State Historic Preservation Office
**Media Advisory** Hell Gap Dedication

National Register of Historic Places


Rawlins Residential Historic District

Rawlins

Date Added to Register

Thursday, September 09, 1999

Smithsonian Number

48CR432

Read all about it

Also known as the Sheep Hill/Capital Hill Historic District, the Rawlins Residential Historic District is adjacent to the north and east sides of the traditional commercial district of the town. The City of Rawlins is located along the first transcontinental railroad route, so that its original focus was the rail yards and depot. The city generally grew northward, and the commercial district lies to the north and west of the brick railroad depot. The residential district represents the natural expansion of early residential needs. Residences within the district share tree-lined streets, uniformity of setbacks, and continuity of vegetation. The district is characterized by both large homes and small simply detailed houses set regularly along streets. Houses date primarily from the late 1880s to the 1930s. The character of the neighborhood was well established by 1915, with a majority of the houses constructed in the first two decades of the twentieth century. The Historic District contains the homes of many of the city's more affluent and influential residents of the late nineteenth and early twentieth centuries. Housing designs within the district reflect influences and simplified adaptations from a variety of design styles. Through design elements taken from Stick, Italianate, Classic, Queen Anne, Greek and Shingle styles, many homes in the district demonstrate the Victorian talent for borrowing and combining to create a vital expression of the eclectic spirit. Residences are mostly one or one and one-half story wood frame with novelty siding and/or shingled exteriors, interspersed with a few brick homes with similar designs. Only one home is constructed of locally quarried stone. However, a large number of homes retain handcrafted stone retaining walls with ornamental caps and endposts that help unify the neighborhood.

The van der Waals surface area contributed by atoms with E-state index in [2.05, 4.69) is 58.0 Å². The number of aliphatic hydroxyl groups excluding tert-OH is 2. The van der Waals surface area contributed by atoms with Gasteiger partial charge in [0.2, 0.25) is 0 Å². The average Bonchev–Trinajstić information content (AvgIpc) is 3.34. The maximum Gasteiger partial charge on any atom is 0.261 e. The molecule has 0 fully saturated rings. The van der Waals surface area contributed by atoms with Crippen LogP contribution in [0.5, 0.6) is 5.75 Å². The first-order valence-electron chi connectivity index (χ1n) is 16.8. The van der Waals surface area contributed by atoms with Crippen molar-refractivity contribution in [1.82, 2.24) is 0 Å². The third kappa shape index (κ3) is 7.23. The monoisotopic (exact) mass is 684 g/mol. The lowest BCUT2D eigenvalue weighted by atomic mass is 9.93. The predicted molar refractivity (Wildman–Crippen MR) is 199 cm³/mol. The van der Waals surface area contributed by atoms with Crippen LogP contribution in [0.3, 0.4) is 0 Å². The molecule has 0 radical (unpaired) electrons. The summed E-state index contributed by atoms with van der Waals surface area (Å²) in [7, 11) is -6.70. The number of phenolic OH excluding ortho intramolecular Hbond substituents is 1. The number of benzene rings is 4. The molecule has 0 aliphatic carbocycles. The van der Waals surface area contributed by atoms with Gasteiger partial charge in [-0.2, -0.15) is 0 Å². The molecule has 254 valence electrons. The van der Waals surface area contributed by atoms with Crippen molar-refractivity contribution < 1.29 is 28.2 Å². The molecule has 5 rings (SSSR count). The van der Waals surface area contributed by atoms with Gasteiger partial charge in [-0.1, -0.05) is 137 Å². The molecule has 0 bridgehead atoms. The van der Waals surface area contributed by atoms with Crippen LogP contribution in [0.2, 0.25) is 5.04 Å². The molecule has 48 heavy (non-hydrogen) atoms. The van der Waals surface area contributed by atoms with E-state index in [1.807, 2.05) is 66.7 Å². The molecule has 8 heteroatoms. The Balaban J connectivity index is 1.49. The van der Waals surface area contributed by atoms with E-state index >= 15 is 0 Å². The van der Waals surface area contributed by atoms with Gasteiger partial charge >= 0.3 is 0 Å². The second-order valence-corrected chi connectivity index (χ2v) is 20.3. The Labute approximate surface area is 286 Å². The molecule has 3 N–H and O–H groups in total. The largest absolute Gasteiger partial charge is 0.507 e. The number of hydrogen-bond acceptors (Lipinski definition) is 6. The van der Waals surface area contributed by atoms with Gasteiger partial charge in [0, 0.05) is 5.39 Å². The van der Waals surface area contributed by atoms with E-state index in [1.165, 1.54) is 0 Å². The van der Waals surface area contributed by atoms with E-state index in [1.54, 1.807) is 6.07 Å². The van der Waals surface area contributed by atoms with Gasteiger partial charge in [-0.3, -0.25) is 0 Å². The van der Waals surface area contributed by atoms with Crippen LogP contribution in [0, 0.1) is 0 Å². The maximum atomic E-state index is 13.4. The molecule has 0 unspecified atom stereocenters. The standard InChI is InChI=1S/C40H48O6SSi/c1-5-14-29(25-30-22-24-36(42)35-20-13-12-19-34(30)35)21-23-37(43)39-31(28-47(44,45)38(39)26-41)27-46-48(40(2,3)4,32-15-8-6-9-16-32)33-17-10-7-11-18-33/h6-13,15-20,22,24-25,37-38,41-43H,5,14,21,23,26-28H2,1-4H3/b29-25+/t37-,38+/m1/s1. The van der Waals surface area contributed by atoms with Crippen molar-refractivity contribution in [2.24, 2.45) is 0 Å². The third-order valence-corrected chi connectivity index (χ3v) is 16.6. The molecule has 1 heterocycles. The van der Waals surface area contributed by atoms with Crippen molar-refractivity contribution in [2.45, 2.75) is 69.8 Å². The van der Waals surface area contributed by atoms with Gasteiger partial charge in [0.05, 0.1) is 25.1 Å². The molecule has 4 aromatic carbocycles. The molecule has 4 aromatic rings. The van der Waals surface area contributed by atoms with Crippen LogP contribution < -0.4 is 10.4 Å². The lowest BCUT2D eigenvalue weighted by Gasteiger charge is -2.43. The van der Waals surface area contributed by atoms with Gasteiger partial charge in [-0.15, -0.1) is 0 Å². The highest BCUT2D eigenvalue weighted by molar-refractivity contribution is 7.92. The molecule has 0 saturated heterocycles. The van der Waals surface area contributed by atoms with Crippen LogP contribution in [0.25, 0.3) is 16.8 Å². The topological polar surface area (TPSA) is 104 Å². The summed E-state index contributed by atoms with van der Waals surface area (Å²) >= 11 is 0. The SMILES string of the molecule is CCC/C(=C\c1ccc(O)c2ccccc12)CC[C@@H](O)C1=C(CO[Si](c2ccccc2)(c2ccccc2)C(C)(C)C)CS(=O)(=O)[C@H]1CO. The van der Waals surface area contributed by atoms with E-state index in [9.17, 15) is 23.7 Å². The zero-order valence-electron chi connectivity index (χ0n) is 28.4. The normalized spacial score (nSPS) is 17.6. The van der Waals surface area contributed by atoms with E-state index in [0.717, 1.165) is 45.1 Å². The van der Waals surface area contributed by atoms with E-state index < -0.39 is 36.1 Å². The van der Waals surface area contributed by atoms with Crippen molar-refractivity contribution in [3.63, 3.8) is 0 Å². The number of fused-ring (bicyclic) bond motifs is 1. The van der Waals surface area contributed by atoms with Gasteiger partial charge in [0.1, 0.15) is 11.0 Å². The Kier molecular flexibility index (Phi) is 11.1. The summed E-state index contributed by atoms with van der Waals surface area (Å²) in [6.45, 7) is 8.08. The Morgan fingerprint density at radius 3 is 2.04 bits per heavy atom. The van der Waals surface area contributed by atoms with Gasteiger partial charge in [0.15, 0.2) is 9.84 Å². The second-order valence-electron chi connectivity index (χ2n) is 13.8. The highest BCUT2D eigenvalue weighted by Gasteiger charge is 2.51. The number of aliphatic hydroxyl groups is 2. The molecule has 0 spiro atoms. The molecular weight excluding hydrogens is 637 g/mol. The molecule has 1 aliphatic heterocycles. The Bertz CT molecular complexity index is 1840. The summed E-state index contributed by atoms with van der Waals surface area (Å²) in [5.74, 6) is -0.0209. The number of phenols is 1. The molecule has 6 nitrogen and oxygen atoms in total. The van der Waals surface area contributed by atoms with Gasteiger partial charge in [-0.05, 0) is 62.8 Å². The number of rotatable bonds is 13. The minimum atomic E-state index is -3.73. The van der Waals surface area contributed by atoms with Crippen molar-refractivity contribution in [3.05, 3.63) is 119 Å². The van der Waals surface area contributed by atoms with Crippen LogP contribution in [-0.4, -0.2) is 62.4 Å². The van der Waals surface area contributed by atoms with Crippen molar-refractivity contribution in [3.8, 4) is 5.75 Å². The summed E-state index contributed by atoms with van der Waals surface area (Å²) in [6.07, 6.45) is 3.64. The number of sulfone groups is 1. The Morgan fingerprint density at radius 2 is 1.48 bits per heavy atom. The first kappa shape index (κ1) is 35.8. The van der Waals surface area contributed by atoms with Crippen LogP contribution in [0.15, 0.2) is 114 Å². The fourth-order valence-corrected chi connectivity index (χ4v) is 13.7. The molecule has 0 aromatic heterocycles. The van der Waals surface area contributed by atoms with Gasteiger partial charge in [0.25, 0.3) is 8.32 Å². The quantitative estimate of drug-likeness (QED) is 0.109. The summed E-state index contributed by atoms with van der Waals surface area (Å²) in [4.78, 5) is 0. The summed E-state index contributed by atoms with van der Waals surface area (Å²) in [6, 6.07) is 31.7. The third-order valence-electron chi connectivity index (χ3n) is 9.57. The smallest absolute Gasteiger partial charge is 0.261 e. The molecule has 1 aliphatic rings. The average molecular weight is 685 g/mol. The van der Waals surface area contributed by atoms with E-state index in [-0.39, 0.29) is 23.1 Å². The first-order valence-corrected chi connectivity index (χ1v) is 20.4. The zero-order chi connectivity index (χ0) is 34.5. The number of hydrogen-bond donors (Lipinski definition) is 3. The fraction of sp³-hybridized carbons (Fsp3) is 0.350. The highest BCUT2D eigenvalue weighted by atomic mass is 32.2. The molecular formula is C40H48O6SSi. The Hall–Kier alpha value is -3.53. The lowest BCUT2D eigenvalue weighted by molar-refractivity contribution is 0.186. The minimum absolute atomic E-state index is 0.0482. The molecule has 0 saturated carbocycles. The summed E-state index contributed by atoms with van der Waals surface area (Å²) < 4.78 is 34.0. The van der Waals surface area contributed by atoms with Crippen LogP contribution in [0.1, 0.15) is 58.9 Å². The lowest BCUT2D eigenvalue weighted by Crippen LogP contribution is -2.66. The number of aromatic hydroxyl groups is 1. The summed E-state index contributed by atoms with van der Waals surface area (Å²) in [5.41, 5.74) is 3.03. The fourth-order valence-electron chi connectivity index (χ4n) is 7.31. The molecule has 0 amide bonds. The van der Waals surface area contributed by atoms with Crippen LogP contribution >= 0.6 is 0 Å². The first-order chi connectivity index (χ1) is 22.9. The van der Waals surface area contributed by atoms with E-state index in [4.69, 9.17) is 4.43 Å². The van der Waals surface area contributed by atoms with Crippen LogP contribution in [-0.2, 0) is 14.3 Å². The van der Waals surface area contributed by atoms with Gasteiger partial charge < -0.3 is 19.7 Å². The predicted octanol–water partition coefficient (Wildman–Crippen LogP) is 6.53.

Department of State Parks & Cultural Resources